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December 21, 2014

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Babbling brook a highlight at new Henderson preserve

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Mona Shield Payne / Special to the Sun

The stream that runs through Whitney Mesa Nature Preserve is one of the highlight’s of Henderson’s newest park. The $1.7 million preserve, which opened last week, was built with federal money from the Southern Nevada Public Lands Management Act.

Whitney Mesa Nature Preserve

Whitney Mesa Nature Preserve in Henderson offers seven hiking trails that lead to unique geologic formations, an underground stream and scenic overlooks. The $1.7 million preserve was built with federal money from the Southern Nevada Public Lands Management Act. Launch slideshow »

Whitney Mesa Nature Preserve

About 30 yards into the city of Henderson’s newest trail system, there’s a sound so subtle and natural that you may hear it for a minute or two before you realize how out-of-place it is.

It’s a babbling brook -- a simple piece of nature that would hardly draw a second thought in most places. Against a desert backdrop, however, it takes on an otherworldly quality.

The brook is the star of the city’s newest attraction, the Whitney Mesa Nature Preserve, which officially opened last week. The preserve is a series of seven small, interconnected trails nestled at the base of the Whitney Mesa’s east side, on Patrick Road west of Galleria Drive, which take about half an hour to explore at a walking pace.

The $1.7 million preserve was built with federal money made available through the Southern Nevada Public Lands Management Act, which allows local municipalities to use a portion of the proceeds from auctions of nearby federal lands to build parks and trails projects.

The act has provided millions of dollars for Henderson and funded dozens of individual projects, ranging from traditional parks to skate parks to this nature preserve.

“Our parks are very heavily used throughout the city,” Henderson Parks and Recreation spokeswoman Kim Becker said. “People embrace them. But something like this is a bit different, it’s off the beaten path. It’s more about the outdoors and education. I think this offers a different type of enjoyment than what you do in a traditional park.”

The brook is a natural feature that forms from water runoff from the mesa that combines with an underground stream, which emerges at one corner of the preserve and sprouts a dense thicket of foliage along its way to the other side, where it goes back underground.

Becker said the preserve is a small haven for plants, birds and desert animals, which the city hopes will lend an educational aspect to the preserve.

In addition, Henderson Park Planner Patricia Ayala said, setting aside the preserve allowed the city to clean up an area that had a history of illegal off-road vehicle use and illegal dumping -- city crews had to haul 14 abandoned cars out of the preserve during its construction.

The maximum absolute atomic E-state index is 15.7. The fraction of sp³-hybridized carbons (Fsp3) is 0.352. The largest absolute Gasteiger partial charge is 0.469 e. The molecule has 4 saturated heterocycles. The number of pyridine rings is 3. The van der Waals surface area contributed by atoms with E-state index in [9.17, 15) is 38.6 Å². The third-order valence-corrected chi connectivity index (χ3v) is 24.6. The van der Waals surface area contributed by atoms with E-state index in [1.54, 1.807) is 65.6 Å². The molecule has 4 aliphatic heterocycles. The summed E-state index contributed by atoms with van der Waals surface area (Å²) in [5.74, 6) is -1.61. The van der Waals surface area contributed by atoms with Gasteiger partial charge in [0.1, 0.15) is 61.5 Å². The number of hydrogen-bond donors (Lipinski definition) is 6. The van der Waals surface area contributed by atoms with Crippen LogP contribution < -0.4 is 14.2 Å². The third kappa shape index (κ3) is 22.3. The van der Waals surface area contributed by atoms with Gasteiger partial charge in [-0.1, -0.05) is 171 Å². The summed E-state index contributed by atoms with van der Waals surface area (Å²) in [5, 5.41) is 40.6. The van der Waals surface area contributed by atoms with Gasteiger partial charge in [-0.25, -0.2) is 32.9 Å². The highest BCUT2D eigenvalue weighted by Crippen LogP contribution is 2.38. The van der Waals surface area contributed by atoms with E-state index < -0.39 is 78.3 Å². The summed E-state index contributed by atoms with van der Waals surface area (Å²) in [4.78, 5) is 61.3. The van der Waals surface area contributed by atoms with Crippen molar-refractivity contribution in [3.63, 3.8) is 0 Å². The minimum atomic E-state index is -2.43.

“This is kind of a cool area to preserve,” Ayala said. “You’ve got the bluffs, the nature and running water, which is extremely rare in the valley.”

It’s a breezy Thursday morning, at about 9:30 a.m., and 10 people and a dog are on the new trails to enjoy one of the first comfortable days in a while.

Mark Zambalis, who lives nearby, brought his 2-year-old daughter, Jordan, and the family dog for a morning walk. He said he is impressed with the way the area has been cleaned up.

“We use (the trails) every morning,” he said. “This is our nature walk. They leveled it out nicely enough for a 2 1/2-year-old to walk on her own, so it’s great.”

Becker and Ayala said the trail system was designed to make it accessible to as many people as possible. The inclines on the trails are gradual, and where the grade was too steep, the city put in stairs. Three of the seven trails are wheelchair accessible.

“We wanted to make sure that everybody has a chance to go down into the stream area and get a good look at the plants, the birds, the bugs and the bunnies,” Ayala said. “There are a lot of bunnies here.”

The two Parks and Recreation employees said it gave them great pleasure to see the trails in use already, and stopped to talk with several trail users to get their feedback and suggestions. Most people had a few small suggestions, but their comments about the nature preserve were all positive.

Zambalis said he would like to see a climbing area on the bluff’s face; two women walking the trail for exercise suggested that the city expand the preserve and add more trails.

Ayala said the next phase for Whitney Mesa Nature Preserve has already been funded by the Southern Nevada Public Land Management Act and is in preliminary planning stages. Tentatively, she said, the plan is to extend the preserve southeast to the nearby Whitney Ranch Recreation Center and add a BMX bicycle track and other amenities. Another project, the Whitney Mesa Trailhead, has also already been funded and, when built, will add trails on

top of the mesa that will run from Sunset Road to the nature preserve.

Public meetings for input on the next phase will likely happen in November, Ayala said.

One of the woman walking the trail for exercise, Lori Evans, said she grew up in the area and remembers using the area that is now the preserve for motorcycle riding (before it was illegalized, she points out) and parties.

“Now, it’s kind of nice to see that it’s being used for a good purpose,” Evans said. “As we’ve gotten older, we’ve become more concerned about preserving things like this.”

The other woman, Mary Sayward, compared the preserve’s trails to stunning trails she has walked in other parts of the country.

“It’s nice to see something like that coming here,” she said.

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